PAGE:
If the old adage that Canadian artists have to find success abroad before they’ll be celebrated here is true, then Josh Beamish should be a big national star by now.
The young Vancouver dance artist has been racking up the air miles over the past year. In late 2010, his troupe performed at the Shanghai World Expo, and then he served as artist-in-residence at Odyssey Dance Theatre in Singapore. This fall, the man best known for starting his MOVE: the company at only 17 in 2005, has already debuted a new work for two-dozen dancers at the opera house in Bangkok and opened the season at New York’s Joyce SoHo Theatre. On the line from a Kelowna tour stop, he reports the latter show just helped score him a Jerome Robbins award to choreograph a piece for two principals at the New York City Ballet.
Wherever he’s gone, Beamish has been welcomed with open arms. In Thailand, MOVE was invited to the Bangkok International Festival for Dance and Music to celebrate 50 years of Canadian-Thai political relations. “They’re very fixated on bringing in big international events, so it’s a big centre of exchange and that’s what I love about Bangkok. At 24, they gave me a premiere with up to 30 dancers at a 2,000-seat opera house,” he says, still marvelling. “In Canada, I could never get that kind of support.”
He’s found a similar openness in the United States. “America, with its culture of fame and heroes, and the type of values they celebrate, if they hear something extraordinary—like a 17-year-old has started a company—they’re like, ‘How can I help?’ ”
You’ve got to wonder: is Beamish’s youth—often his selling point elsewhere—somehow working against him up here in a culture weighted toward paying your dues? “There are people that will say my work isn’t mature or developed,” Beamish concedes, “but it’s obvious from the work I’m creating outside of Canada that I’m doing work that there’s a demand for.”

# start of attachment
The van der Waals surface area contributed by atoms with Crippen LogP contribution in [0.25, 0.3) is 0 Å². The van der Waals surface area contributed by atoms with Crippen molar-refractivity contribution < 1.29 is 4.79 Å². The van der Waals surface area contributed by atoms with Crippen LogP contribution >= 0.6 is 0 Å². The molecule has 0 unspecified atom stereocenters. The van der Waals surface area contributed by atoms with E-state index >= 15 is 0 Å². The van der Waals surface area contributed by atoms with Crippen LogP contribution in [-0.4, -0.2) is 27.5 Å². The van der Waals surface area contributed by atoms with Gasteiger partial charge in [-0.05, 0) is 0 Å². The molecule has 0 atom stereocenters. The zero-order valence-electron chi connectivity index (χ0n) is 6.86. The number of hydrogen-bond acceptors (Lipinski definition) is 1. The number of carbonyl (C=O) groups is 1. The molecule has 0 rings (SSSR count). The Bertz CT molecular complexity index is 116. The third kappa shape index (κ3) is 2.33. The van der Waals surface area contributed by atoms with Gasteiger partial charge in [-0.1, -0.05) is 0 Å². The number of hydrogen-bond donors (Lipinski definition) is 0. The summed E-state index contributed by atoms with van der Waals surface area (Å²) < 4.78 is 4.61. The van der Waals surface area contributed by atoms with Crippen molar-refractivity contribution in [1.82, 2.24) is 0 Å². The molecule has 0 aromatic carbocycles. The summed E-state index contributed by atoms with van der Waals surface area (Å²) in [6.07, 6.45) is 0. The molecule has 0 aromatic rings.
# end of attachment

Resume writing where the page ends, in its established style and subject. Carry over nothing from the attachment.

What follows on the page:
Beamish’s local premieres have been cool and contemporary, including Sold Doubt (a physically explosive comment on music-industry idols set to songs by No Doubt) and Zero (a look at youth culture and excess inspired by Brett Easton Ellis’s Less Than Zero). But as the artist now points out, we Vancouverites have only seen a small portion of his output. His latest creations for the international audience have been markedly more balletic. He was raised by a ballet teacher in his hometown of Edmonton, after all, and has choreographed for Ballet Kelowna and other similar companies. We’ll finally get a taste of that style this Friday night when he premieres the large-scale program he took to Asia, called The Red Nocturnal, at the Vogue Theatre. The title work is a physically punishing, en-pointe tango ballet. It’s joined by Les Oiseaux, a fantastical barefoot creation that imagines the creatures from traditional classical ballets like Swan Lake and The Firebird sharing the same forest; and Atonement, a balletic work inspired by the Ian McEwan book, and the movie that followed.
“I always wanted to bring these other dance facets of me back to my home city. In this show we’re more ‘ballet’ than Ballet B.C.,” he says. “I always grew up with an appreciation for ballet—and it’s interesting for me to find ways to preserve what ballet was to me as a kid and what it is in its refined technical aesthetic that demands ballet-trained dancers. But I’m interested in juxtaposing it against the contemporary and keeping it grounded in the innovation of dance today.”
Beamish says he feels like he’s found his true voice in his recent work, but he still enjoys doing smaller, intimate pieces as much as the big patterning of the show on view this week.
The dancer-choreographer hints that, given all the opportunities he’s getting elsewhere, he may pull up stakes for a while. “There’s a huge world out there. I’ve really committed to try to build something here, but maybe it’s time to try something else.”
For now, though, he’s doing things here on his own terms—even in using a nontraditional dance venue, the Vogue, to stage his hometown show. (It’s one of the few places available with a stage big enough for 24 or more dancers.) And as has been done so often for him, he’s also extending the welcome mat: at Friday’s show, he’s asked the local Thai Dance Company to perform a traditional piece as a program opener.
MOVE: the company’s The Red Nocturnal plays at the Vogue on Friday (November 25).